By Bruce Buerkle, CFA, Vice President and Manager, Securities Research Support

You may feel that once you’ve purchased securities in your portfolio, the process is completed. In some cases, you may decide to review your portfolio when stock market volatility has you looking for safe harbor. But doing so ignores an important step — evaluating your portfolio through periodic reviews.

When you purchase a car, it requires scheduled maintenance, including oil changes and tune-ups, to ensure that it continues to work reliably. Plus, as your needs change, you may have to buy a different car to meet those needs. Your investment portfolio really is not much different. It requires regular check-ups, and sometimes requires adjustments to reflect your evolving circumstances and/or market shifts and opportunities. Now is the perfect time to re-evaluate your investment portfolio. When you do, you may want to consider the following:

Review Asset Allocation Strategy As you may know, the three main asset classes – stocks, bonds and cash – are often classified as higher-risk, lower-risk and lowest-risk investments, respectively. The asset allocation that you put into place when your portfolio was created may not be optimal for you any longer. Shifts in the market environment may present opportunities or threats. Changes in your life may also require you to adjust the goals that shape your investment choices. All of these are considerations as you revisit your long-term financial goals and evaluate asset allocation selections.

Reassess Diversification  When you diversify, you combine different asset classes in proportions that fit your investment goals and objectives, risk tolerance, and investment horizon (the amount of time you have to invest before you need to access your money). Few of us can predict which asset class will perform best in any given year. As a result, historically, investing in several types of asset classes can help you avoid overexposure to the risks of any particular asset or security, while also reducing the overall volatility of your portfolio.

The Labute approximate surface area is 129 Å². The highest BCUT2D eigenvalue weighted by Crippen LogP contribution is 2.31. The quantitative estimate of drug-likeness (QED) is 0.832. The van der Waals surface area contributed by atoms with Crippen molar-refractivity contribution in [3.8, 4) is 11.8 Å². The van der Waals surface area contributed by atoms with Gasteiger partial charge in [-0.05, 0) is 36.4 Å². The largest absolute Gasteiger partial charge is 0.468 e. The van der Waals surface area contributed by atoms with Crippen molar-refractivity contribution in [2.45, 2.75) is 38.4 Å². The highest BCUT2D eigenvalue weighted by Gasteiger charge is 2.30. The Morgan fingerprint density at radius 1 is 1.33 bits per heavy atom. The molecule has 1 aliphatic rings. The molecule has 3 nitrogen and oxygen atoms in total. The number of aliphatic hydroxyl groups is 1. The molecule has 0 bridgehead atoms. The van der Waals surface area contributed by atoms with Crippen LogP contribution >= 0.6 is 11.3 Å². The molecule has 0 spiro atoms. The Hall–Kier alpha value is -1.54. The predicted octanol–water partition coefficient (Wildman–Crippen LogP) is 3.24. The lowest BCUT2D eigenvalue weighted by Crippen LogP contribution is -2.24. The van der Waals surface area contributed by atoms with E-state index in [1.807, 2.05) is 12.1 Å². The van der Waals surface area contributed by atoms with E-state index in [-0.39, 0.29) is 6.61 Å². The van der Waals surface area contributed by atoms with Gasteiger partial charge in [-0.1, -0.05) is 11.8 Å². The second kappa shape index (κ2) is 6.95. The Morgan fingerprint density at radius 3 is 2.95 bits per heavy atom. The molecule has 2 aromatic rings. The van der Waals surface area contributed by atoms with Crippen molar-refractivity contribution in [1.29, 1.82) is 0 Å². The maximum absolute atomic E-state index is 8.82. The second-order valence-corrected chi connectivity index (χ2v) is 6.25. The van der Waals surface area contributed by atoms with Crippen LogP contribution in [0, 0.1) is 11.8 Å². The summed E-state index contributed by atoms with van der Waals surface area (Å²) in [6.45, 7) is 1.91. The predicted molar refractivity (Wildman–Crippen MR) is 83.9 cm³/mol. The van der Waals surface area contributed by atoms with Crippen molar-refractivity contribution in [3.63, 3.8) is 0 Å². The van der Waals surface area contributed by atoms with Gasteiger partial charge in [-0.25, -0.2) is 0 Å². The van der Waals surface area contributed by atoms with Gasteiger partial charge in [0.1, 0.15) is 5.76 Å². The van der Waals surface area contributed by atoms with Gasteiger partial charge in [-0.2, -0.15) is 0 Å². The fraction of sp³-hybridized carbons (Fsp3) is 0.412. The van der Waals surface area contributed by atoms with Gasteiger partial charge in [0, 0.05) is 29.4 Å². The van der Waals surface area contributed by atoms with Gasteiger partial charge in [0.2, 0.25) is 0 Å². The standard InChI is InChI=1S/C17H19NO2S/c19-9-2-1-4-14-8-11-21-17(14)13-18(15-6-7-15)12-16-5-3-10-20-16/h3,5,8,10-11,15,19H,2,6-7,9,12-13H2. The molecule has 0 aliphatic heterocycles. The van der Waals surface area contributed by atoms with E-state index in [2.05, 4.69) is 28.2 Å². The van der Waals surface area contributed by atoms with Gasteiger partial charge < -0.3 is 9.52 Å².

In order to prudently diversify, we suggest as a general guideline that no more than 15 percent of a portfolio be invested in any one security and no more than 25 percent in any one sector (a sector is an industry or market sharing common characteristics and a different risk profile). Conversely, we suggest the minimum position size should be one-to-five percent in order to avoid too many fragmentary positions that can make managing the portfolio more difficult.

Consider Rebalancing  Market fluctuations may have caused your portfolio to move significantly from the strategic asset allocation model chosen. In fact, market moves may have caused your holdings in one stock or in a sector group of stocks to rise or fall in value, which may have triggered a need to rebalance your portfolio. If this is the case, you may want to consider selling over-weighted positions and buying securities representing an under-weighted asset class. Of course, for taxable accounts, it is important to consider the tax ramifications.

A regular portfolio tune up can help keep your investments on target. As you do so, the following questions may help guide your assessment:

  • Are you seeking growth, income or a combination of both?
  • What are your cash flow needs?
  • Are you willing to assume risk commensurate with the market, more than the market or less than the market?
  • How important is capital preservation?
  • How important is low volatility?
  • Are you concerned about inflation protection?
  • Do you have significant life events for which you know you need to plan?
  • Do you have certain investment limitations?

For more information, speak with your Benjamin F. Edwards & Co. financial consultant to discuss your findings and answers to the questions above.

IMPORTANT DISCLOSURES
The information provided is based on internal and external sources that are considered reliable; however, the accuracy of this information is not guaranteed. This piece is intended to provide accurate information regarding the subject matter discussed. It is made available with the understanding that Benjamin F. Edwards & Co. is not engaged in rendering legal, accounting or tax preparation services. Specific questions on taxes or legal matters as they relate to your individual situation should be directed to your tax or legal professional.